Not surprisingly, the freshly baked Tunnel of Fudge Cake was still the star of a recent Pillsbury Bake-Off gathering. It is, after all, the most popular recipe in the history of the contest.

On this occasion, one of twice-yearly gatherings, the women behind the contest, all former Pillsbury employees, now retired, who had supported the Bake-Off in the test kitchen, promotions, cookbooks, marketing and public relations, had gathered at the home of Elaine Christiansen to celebrate their days working on the granddaddy of all home-cooking competitions.

Each had prepared their favorite Bake-Off recipe, and they were telling the stories — and back stories — about each treat, which for so many years provided the chewy, fudgy, creamy, crunchy, family-friendly heart of American cooking.

At this potluck meal, there were twice as many sweet dishes as savory ones, which seemed fitting for alumni of an event that became famous for recipes like the Tunnel of Fudge Cake (baked for the luncheon by Mary Margaret Ness), or the Peanut Blossom Cookies, Magic Marshmallow Crescent Puffs and Chocolate Praline Layer Cake that found their way to countless festive gatherings.

Joanne Ashenfelter brought the 1972 winner, Rocky Road Fudge Bars, and she offered a tip: “Line the pan with a sling of aluminum foil and it will be much easier to serve,” she said.

“We were the original reality cooking show,” said Susanne Mattison. With 100 finalists cooking in a hotel ballroom, anything could — and did — happen. Barb Gunderson remembered the woman who, while preparing a chicken salad, sliced the top of her thumb off. Sally Peters picked up the story.

“We told her if she could get herself stitched up and be back to complete her recipe in time, she’d be allowed to submit it. She did, and she went on to win $2,000,” said Peters.

There were tales of a collapsed Peppermint Cake the year the Bake-Off was held in New Orleans, whose below-sea level location was suspected of contributing to the disaster. At another Bake-Off, the large bottle of amaretto supplied as an ingredient for a cake recipe began to disappear rapidly, as nerves among the cooks began to fray.

Often, the Bake-Off had an outsized impact on the culinary landscape. When the Tunnel of Fudge Cake came in second place in the 1966 Bake-Off contest, Pillsbury received 200,000 letters requesting the recipe and asking where to purchase Bundt pans. Minnesota-based Nordic Ware came to the rescue, and the factory worked round-the-clock to manufacture 30,000 pans a day.

Sometimes it wasn’t the pan, but the ingredient, that caused a rush on the market after being featured in the Bake-Off. In 1954, there was a run on sesame seeds after Open Sesame Pie was the grand prize winner. A lemon-poppy seed Bundt cake in 1968 created demand for the then-exotic ingredient.

“In 1963, the winner was Hungry Boys’ Casserole, which called for two cups of canned garbanzo beans,” said Lynn Boldt. “Nobody had garbanzos in their grocery stores, and everyone wanted them so they could make that recipe.”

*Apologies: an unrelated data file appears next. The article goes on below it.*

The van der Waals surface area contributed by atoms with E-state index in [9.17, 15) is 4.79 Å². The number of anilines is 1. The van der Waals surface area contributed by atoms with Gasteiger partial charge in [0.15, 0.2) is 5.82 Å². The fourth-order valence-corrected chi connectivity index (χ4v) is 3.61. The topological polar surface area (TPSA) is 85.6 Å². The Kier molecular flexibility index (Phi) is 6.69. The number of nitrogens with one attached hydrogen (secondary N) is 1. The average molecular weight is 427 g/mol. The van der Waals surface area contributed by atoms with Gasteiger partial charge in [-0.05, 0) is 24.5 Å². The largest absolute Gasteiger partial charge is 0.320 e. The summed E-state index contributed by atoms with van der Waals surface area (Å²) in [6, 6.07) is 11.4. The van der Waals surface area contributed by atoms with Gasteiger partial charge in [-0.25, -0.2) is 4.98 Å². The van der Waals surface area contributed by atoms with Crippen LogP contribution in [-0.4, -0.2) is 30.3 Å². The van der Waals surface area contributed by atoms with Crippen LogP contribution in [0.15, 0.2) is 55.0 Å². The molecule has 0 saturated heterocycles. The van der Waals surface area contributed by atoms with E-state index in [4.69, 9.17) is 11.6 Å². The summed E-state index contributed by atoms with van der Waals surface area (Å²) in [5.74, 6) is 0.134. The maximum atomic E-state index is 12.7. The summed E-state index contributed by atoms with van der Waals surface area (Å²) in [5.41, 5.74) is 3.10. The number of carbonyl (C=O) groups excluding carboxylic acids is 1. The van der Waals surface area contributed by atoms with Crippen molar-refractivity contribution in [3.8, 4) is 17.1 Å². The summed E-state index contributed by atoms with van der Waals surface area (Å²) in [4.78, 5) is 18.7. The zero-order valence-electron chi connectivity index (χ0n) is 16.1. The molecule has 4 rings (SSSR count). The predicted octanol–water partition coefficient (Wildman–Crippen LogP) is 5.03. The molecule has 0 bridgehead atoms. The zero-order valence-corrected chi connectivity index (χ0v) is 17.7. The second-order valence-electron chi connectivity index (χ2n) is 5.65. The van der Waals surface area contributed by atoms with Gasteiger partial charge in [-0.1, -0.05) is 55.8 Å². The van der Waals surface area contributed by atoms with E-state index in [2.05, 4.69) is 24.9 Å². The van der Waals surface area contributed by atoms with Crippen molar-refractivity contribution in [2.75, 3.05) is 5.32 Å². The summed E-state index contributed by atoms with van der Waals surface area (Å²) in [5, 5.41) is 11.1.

Bake-Off then and now

The Bake-Off started in 1949 as a way to promote flour sales. As convenience products became more popular, the list of approved ingredients expanded to include cake mix, frosting mix, refrigerated dough and, later, much more. In 1996, the grand prize was increased to $1 million, which was the top prize through 2014.

Finalists for the 49th Bake-Off will be announced this month and later appear on the Food Network’s “The Kitchen” in New York City. The grand-prize winner will receive $50,000, a kitchen suite of GE appliances and publication of the winning recipe in Food Network magazine.

“The Bake-Off brought us together, but it’s also true that we all had so much in common,” said Marlene Johnson, who managed public relations for the event. “We were professional, educated women who were making our way, dealing with sexism in the workplace and managing families at home. I have never felt such a strong bond as I do with this group. The Bake-Off was the glue that brought us together. We still get together because we have so much in common.”

They talked about the impact their work had on the corporation. “We were receiving tens of thousands of recipes, so we had an incredible understanding of what was trending among home cooks,” Peters said. “I remember in the 1980s, telling everyone, ‘Oat bran is going to be big’ — and it was!”

“We kept the drama to a minimum,” said Gunderson. “TV people wanted to see an entrée in flames or a dessert fall over, but we really saw it as our job to make sure all 100 finalists had everything they needed to prepare their recipe.”

Changing with the times

There seemed to be very little regret that the contest had changed from one that featured from-scratch home cooking to one that had become more an assembly of convenience products. These were, after all, women who had worked for a major food manufacturer for many years.

Many of them held degrees in the utterly practical field of home economics, which may have influenced their clear-eyed acceptance of the culinary revolution that occurred during the time they were working on what was then the most high-profile home cooking event in the world.

“Hey, it was begun as a marketing strategy to sell more flour,” Gunderson pointed out. “It was not a nonprofit venture.”

These Bake-Off alumni seemed quite aware that life had changed and so had cooking. “For most people these days, ‘scratch baking’ is when they use a cake mix,” Sandy Nieman said, and heads nodded in agreement, not judgment.

They seem more attached to the idea of what the Bake-Off stands for than in being concerned about what exactly is being cooked.

“The Bake-Off is centered around home, kitchen and families,” Christiansen said.

Julie Kendrick is a Minneapolis-based freelance writer. Follow her on Twitter: @KendrickWorks.